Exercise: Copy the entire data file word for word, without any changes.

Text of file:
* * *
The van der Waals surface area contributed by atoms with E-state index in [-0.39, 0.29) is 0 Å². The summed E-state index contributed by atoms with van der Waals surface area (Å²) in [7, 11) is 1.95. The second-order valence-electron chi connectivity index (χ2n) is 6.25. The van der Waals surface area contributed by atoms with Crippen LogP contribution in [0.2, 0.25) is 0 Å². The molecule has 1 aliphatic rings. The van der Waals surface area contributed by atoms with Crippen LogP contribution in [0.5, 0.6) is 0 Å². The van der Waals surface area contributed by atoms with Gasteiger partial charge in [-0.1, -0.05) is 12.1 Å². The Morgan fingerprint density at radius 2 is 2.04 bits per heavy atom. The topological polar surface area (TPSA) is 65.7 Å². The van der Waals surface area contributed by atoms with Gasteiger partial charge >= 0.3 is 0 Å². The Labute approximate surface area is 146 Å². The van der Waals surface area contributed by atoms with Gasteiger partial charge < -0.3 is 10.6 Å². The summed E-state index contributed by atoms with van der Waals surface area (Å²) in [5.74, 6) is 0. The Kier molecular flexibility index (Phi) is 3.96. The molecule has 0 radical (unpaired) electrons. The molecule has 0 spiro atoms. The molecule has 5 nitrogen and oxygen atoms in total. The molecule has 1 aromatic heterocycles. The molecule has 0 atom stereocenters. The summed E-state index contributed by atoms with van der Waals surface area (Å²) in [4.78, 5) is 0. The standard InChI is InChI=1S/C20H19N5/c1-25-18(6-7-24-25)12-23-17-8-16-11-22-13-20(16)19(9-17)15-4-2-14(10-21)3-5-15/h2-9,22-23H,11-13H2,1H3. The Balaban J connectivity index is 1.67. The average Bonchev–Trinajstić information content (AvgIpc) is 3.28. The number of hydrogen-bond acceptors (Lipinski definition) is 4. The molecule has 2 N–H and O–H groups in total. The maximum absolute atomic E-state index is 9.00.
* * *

The van der Waals surface area contributed by atoms with E-state index in [-0.39, 0.29) is 0 Å². The summed E-state index contributed by atoms with van der Waals surface area (Å²) in [7, 11) is 1.95. The second-order valence-electron chi connectivity index (χ2n) is 6.25. The van der Waals surface area contributed by atoms with Crippen LogP contribution in [0.2, 0.25) is 0 Å². The molecule has 1 aliphatic rings. The van der Waals surface area contributed by atoms with Crippen LogP contribution in [0.5, 0.6) is 0 Å². The van der Waals surface area contributed by atoms with Gasteiger partial charge in [-0.1, -0.05) is 12.1 Å². The Morgan fingerprint density at radius 2 is 2.04 bits per heavy atom. The topological polar surface area (TPSA) is 65.7 Å². The van der Waals surface area contributed by atoms with Gasteiger partial charge >= 0.3 is 0 Å². The Labute approximate surface area is 146 Å². The van der Waals surface area contributed by atoms with Gasteiger partial charge < -0.3 is 10.6 Å². The summed E-state index contributed by atoms with van der Waals surface area (Å²) in [5.74, 6) is 0. The Kier molecular flexibility index (Phi) is 3.96. The molecule has 0 radical (unpaired) electrons. The molecule has 0 spiro atoms. The molecule has 5 nitrogen and oxygen atoms in total. The molecule has 1 aromatic heterocycles. The molecule has 0 atom stereocenters. The summed E-state index contributed by atoms with van der Waals surface area (Å²) in [4.78, 5) is 0. The standard InChI is InChI=1S/C20H19N5/c1-25-18(6-7-24-25)12-23-17-8-16-11-22-13-20(16)19(9-17)15-4-2-14(10-21)3-5-15/h2-9,22-23H,11-13H2,1H3. The Balaban J connectivity index is 1.67. The average Bonchev–Trinajstić information content (AvgIpc) is 3.28. The number of hydrogen-bond acceptors (Lipinski definition) is 4. The molecule has 2 N–H and O–H groups in total. The maximum absolute atomic E-state index is 9.00.